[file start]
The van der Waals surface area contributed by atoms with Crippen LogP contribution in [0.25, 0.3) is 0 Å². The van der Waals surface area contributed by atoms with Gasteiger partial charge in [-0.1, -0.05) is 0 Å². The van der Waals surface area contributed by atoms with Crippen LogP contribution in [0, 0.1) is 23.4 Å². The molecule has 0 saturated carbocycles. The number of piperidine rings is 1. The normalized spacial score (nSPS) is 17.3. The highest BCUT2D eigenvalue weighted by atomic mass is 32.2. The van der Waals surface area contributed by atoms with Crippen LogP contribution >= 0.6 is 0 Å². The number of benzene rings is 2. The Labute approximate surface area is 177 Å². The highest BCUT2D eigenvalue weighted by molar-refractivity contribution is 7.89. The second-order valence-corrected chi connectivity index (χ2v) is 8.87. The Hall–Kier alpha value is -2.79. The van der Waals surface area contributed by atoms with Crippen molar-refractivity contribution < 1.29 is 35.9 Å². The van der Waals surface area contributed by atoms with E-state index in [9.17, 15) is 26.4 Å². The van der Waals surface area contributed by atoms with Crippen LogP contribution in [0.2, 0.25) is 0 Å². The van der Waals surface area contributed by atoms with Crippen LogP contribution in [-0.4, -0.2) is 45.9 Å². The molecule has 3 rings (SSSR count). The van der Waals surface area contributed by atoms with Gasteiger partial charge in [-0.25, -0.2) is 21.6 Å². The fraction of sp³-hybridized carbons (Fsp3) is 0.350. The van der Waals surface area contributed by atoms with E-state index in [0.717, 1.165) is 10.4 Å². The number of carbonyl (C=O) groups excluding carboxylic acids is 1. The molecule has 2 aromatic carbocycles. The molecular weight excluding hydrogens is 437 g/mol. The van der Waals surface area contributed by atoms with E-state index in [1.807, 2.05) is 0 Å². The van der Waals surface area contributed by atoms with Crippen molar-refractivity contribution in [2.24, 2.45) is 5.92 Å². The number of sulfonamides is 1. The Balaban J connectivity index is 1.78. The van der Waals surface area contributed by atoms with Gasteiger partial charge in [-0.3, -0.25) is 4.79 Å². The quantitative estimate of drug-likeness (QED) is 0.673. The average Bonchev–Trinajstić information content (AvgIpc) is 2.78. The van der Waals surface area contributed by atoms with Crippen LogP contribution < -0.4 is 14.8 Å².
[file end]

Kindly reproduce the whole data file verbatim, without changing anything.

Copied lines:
The van der Waals surface area contributed by atoms with Crippen LogP contribution in [0.25, 0.3) is 0 Å². The van der Waals surface area contributed by atoms with Gasteiger partial charge in [-0.1, -0.05) is 0 Å². The van der Waals surface area contributed by atoms with Crippen LogP contribution in [0, 0.1) is 23.4 Å². The molecule has 0 saturated carbocycles. The number of piperidine rings is 1. The normalized spacial score (nSPS) is 17.3. The highest BCUT2D eigenvalue weighted by atomic mass is 32.2. The van der Waals surface area contributed by atoms with Crippen LogP contribution >= 0.6 is 0 Å². The number of benzene rings is 2. The Labute approximate surface area is 177 Å². The highest BCUT2D eigenvalue weighted by molar-refractivity contribution is 7.89. The second-order valence-corrected chi connectivity index (χ2v) is 8.87. The Hall–Kier alpha value is -2.79. The van der Waals surface area contributed by atoms with Crippen molar-refractivity contribution < 1.29 is 35.9 Å². The van der Waals surface area contributed by atoms with E-state index in [9.17, 15) is 26.4 Å². The van der Waals surface area contributed by atoms with Crippen LogP contribution in [0.2, 0.25) is 0 Å². The van der Waals surface area contributed by atoms with Crippen LogP contribution in [-0.4, -0.2) is 45.9 Å². The molecule has 3 rings (SSSR count). The van der Waals surface area contributed by atoms with Gasteiger partial charge in [-0.25, -0.2) is 21.6 Å². The fraction of sp³-hybridized carbons (Fsp3) is 0.350. The van der Waals surface area contributed by atoms with E-state index in [0.717, 1.165) is 10.4 Å². The number of carbonyl (C=O) groups excluding carboxylic acids is 1. The molecule has 2 aromatic carbocycles. The molecular weight excluding hydrogens is 437 g/mol. The van der Waals surface area contributed by atoms with E-state index in [1.807, 2.05) is 0 Å². The van der Waals surface area contributed by atoms with Crippen molar-refractivity contribution in [2.24, 2.45) is 5.92 Å². The number of sulfonamides is 1. The Balaban J connectivity index is 1.78. The van der Waals surface area contributed by atoms with Gasteiger partial charge in [-0.3, -0.25) is 4.79 Å². The quantitative estimate of drug-likeness (QED) is 0.673. The average Bonchev–Trinajstić information content (AvgIpc) is 2.78. The van der Waals surface area contributed by atoms with Crippen LogP contribution < -0.4 is 14.8 Å².